Paying tender attention to your cucumber – a Valentine’s day invitation.

In the early days James once mentioned to me in a fleeting sentence that…

…. ‘when i could slice a cucumber…. then i would…grace.’

Both koans and cucumbers come in different shapes!

I can remember my thinking at the time…’Oh my goodness!…so i have all the grace of an elephant!’

Wrong thinking on many counts:

Firstly elephants are amazingly graceful in their movements…

Secondly James wasn’t really talking about physical gracefulness per se….

Thirdly it wasn’t a judgment about me…

…it was an invitation to see/be different.


That self-referential thought led to something helpful.

I watched myself slice a cucumber. Very quick…chop, chop chop… and swish the results into a bowl…onto the next thing… zip, zip

I could see the speed…grab the cucumber, grab the board and the knife and get the job done!
Speed and efficiency as priority plus the distraction of  unnecessary thinking (whether off-piste, pissed-off or bog-standard) precluded any real participation in, and enjoyment of, the process.

Yes, the slices were quite even, and no, i did not cut myself… but acting in this way i lost any sense of presence and also the offering of the cucumber…
Its texture, its ridges and asymmetry, its variegation in colour, its coolness, fresh scent, and glistening interior passed me by, as did the knife with its shiny blade, the balanced weight of the handle and its hardness, the arc of the knife as it moved through the air and the hand that was holding it…the warmth and the cool, the movement of the arm.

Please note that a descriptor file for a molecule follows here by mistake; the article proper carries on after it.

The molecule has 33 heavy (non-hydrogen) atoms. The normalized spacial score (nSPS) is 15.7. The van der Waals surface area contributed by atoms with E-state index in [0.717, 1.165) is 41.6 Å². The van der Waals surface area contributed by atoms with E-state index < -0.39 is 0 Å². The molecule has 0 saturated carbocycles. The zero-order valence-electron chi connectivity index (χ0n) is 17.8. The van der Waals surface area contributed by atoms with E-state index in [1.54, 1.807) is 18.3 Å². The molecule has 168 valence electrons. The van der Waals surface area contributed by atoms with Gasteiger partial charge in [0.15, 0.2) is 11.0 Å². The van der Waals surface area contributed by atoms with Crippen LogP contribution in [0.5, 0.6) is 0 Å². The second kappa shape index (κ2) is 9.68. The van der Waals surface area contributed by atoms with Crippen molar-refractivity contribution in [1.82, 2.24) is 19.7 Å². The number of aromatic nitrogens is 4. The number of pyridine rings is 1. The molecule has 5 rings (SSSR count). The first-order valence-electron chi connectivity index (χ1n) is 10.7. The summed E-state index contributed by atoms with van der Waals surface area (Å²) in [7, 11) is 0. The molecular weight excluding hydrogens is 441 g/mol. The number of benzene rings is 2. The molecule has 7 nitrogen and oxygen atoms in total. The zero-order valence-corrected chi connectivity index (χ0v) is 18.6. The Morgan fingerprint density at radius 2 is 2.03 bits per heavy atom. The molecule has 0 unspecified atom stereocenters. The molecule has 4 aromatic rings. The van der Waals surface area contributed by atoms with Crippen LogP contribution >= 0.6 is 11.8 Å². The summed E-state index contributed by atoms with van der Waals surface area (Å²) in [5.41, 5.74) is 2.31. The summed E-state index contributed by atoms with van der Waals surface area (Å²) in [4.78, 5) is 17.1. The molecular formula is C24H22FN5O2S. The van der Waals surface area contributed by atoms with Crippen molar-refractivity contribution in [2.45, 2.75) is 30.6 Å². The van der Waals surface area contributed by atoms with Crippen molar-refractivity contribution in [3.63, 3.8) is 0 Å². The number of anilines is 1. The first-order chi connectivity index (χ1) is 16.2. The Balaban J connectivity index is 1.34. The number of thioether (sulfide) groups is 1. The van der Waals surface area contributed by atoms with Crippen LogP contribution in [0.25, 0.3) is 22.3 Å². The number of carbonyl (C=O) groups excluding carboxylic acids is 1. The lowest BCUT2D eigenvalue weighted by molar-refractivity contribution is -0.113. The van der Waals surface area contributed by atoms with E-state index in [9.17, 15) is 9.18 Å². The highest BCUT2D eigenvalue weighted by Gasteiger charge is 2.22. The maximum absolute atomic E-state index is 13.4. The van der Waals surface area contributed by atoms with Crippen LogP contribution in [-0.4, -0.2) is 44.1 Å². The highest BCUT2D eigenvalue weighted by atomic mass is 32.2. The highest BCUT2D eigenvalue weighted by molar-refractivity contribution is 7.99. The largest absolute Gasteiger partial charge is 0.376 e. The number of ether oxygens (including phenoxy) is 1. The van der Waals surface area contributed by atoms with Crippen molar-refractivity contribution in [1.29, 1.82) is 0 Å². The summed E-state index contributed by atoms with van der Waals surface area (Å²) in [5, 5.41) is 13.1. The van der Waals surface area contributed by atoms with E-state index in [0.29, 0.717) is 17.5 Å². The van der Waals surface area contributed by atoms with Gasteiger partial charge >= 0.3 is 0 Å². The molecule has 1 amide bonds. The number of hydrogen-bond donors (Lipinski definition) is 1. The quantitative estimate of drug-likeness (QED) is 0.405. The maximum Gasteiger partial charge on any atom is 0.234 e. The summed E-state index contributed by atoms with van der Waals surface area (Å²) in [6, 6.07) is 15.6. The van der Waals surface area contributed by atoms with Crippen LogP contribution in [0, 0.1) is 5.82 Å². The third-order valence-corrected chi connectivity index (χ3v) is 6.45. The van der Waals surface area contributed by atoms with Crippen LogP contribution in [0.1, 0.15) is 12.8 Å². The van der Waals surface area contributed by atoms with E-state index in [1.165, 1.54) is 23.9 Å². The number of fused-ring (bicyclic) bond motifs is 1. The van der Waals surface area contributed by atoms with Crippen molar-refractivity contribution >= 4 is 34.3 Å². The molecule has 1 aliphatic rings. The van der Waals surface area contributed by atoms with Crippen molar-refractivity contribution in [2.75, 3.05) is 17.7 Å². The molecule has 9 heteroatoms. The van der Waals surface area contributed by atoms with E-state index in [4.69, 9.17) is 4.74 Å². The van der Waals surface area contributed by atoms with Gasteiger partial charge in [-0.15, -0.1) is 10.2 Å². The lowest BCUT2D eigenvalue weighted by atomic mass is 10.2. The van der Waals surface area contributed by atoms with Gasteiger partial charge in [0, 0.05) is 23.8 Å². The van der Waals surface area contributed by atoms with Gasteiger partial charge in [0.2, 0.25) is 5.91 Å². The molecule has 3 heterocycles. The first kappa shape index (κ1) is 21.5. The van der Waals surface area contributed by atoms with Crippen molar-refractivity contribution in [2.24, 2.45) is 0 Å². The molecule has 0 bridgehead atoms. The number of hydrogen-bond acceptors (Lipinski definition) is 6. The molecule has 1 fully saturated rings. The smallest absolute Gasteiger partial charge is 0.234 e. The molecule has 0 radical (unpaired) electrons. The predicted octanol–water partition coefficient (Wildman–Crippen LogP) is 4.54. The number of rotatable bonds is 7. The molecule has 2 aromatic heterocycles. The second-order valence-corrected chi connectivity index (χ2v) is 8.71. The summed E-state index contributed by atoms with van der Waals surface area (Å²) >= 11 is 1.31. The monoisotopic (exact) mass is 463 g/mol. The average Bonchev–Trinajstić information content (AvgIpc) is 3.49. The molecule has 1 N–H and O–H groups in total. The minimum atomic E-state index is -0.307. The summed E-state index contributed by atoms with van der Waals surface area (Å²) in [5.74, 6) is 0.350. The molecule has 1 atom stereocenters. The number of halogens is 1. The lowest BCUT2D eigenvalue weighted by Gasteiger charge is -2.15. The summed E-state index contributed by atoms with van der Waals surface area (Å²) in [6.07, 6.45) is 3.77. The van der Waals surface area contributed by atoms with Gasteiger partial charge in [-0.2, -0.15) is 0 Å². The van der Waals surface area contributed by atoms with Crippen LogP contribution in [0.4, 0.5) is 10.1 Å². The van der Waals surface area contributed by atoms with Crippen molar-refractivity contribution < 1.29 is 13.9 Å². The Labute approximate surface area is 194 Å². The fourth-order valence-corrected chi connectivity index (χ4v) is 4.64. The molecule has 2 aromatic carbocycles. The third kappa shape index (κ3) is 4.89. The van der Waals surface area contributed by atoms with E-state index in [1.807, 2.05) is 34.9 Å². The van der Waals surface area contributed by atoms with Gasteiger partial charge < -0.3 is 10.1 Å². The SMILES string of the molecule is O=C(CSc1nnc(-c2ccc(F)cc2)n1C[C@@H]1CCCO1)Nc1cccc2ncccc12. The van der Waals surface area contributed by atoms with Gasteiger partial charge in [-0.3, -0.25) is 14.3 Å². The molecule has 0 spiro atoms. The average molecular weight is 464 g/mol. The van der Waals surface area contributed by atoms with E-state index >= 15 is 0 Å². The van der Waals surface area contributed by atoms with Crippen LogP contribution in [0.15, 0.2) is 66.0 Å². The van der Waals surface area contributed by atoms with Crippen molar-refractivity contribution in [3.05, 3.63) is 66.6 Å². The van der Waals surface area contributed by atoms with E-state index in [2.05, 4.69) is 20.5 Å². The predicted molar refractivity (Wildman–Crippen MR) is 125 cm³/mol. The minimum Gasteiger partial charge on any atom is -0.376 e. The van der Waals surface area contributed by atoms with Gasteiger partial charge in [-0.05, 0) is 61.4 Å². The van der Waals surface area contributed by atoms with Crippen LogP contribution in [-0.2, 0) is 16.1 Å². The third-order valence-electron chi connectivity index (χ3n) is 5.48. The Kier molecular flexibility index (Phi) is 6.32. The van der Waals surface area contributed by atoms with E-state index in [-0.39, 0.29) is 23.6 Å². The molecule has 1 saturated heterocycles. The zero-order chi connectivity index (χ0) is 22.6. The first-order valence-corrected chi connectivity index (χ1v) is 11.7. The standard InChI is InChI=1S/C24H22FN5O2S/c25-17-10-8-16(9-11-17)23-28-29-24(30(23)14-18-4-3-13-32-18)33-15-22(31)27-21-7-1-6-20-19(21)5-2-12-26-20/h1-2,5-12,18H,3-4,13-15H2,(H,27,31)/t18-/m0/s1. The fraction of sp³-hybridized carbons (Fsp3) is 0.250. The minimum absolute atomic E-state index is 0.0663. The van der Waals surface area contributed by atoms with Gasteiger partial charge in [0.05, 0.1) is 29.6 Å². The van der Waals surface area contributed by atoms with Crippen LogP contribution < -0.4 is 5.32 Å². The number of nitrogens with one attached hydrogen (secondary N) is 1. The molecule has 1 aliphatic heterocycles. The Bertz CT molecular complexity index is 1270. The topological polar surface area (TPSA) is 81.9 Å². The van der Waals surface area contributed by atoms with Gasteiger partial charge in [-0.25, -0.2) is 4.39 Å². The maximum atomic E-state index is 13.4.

The way the slices pile up onto each other, then topple over…and the texture and warmth of the wooden board under the hand as the cucumber is slid off into the shining bowl…all these were lost to ‘goal–orientated chopping!”…
The  shape and weight of both the cucumber and the knife invite the hands into a different grips, but this and the relation of the activity to space…and everything else… just whizzed by me…

The task, for me, was something to be got out of the way as soon as possible…? in order to get on with something more important?… but if your practice is your life…exactly which bits, which moments, are unimportant?
If, as within samsara, the next moment is predicated on this one, surely this moment matters too…?

Remembering that it is ‘I’ (my little egoic thought–structure) who says this moment is ‘special’ or ‘rubbish’  could i move from this towards fully seeing each moment just it as it is?
It’s one thing to read about lack of inherent self-nature in phenomena, it’s another to directly experience the open ground of arisings, yet even then the tendency to impute has such a very long history behind it….

Rather than commenting on my deportment, I think James was positing the possibility of living a different kind of politeness, a politeness which is itself grace; gesturing towards an absolute welcome to each moment in its entirety. An appreciation completed if the moment is fully received…without prejudice.

A  soft attuned participation will surely come with that practice…rather than rushing through and pushing on…on to the next…and the next.   Each moment is entire; it is there just for you…as a revelation of the creativity of your mind.

Washing floors, opening doors,
taking the lid off the milk or cutting silk..
Present or absent? awake or asleep?
Noticing, noticing…the sense of separation… then remembering…the form and the senses are always ‘becoming’ together with everything…yet not becoming any ‘thing’ as such… within your unborn awareness.

If self and other come into being together a gentle enquiry could be appropriate….how friendly are you with the potato?….how tender towards your self?